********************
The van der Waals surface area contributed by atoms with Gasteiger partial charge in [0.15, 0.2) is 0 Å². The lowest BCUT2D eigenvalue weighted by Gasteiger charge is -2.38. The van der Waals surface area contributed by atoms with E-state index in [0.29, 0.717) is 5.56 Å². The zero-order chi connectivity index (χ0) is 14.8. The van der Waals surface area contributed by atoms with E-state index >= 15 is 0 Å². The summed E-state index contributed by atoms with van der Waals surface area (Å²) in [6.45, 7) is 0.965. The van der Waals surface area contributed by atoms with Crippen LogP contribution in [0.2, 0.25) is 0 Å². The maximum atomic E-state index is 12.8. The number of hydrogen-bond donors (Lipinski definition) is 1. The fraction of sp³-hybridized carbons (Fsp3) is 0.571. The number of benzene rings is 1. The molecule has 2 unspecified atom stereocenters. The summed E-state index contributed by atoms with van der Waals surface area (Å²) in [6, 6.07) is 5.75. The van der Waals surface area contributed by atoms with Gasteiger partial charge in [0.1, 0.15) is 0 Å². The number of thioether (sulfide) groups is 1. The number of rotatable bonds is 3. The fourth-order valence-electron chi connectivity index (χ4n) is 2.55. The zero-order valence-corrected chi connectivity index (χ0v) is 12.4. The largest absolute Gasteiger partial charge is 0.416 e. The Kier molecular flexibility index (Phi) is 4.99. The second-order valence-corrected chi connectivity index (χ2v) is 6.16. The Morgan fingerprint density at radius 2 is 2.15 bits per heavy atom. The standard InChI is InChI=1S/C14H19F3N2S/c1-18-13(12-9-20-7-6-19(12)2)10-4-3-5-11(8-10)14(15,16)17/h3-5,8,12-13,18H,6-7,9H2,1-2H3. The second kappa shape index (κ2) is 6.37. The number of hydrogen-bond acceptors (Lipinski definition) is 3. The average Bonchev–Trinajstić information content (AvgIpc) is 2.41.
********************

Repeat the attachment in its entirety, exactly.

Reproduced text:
The van der Waals surface area contributed by atoms with Gasteiger partial charge in [0.15, 0.2) is 0 Å². The lowest BCUT2D eigenvalue weighted by Gasteiger charge is -2.38. The van der Waals surface area contributed by atoms with E-state index in [0.29, 0.717) is 5.56 Å². The zero-order chi connectivity index (χ0) is 14.8. The van der Waals surface area contributed by atoms with E-state index >= 15 is 0 Å². The summed E-state index contributed by atoms with van der Waals surface area (Å²) in [6.45, 7) is 0.965. The van der Waals surface area contributed by atoms with Crippen LogP contribution in [0.2, 0.25) is 0 Å². The maximum atomic E-state index is 12.8. The number of hydrogen-bond donors (Lipinski definition) is 1. The fraction of sp³-hybridized carbons (Fsp3) is 0.571. The number of benzene rings is 1. The molecule has 2 unspecified atom stereocenters. The summed E-state index contributed by atoms with van der Waals surface area (Å²) in [6, 6.07) is 5.75. The van der Waals surface area contributed by atoms with Gasteiger partial charge in [0.1, 0.15) is 0 Å². The number of thioether (sulfide) groups is 1. The number of rotatable bonds is 3. The fourth-order valence-electron chi connectivity index (χ4n) is 2.55. The zero-order valence-corrected chi connectivity index (χ0v) is 12.4. The largest absolute Gasteiger partial charge is 0.416 e. The Kier molecular flexibility index (Phi) is 4.99. The second-order valence-corrected chi connectivity index (χ2v) is 6.16. The Morgan fingerprint density at radius 2 is 2.15 bits per heavy atom. The standard InChI is InChI=1S/C14H19F3N2S/c1-18-13(12-9-20-7-6-19(12)2)10-4-3-5-11(8-10)14(15,16)17/h3-5,8,12-13,18H,6-7,9H2,1-2H3. The second kappa shape index (κ2) is 6.37. The number of hydrogen-bond acceptors (Lipinski definition) is 3. The average Bonchev–Trinajstić information content (AvgIpc) is 2.41.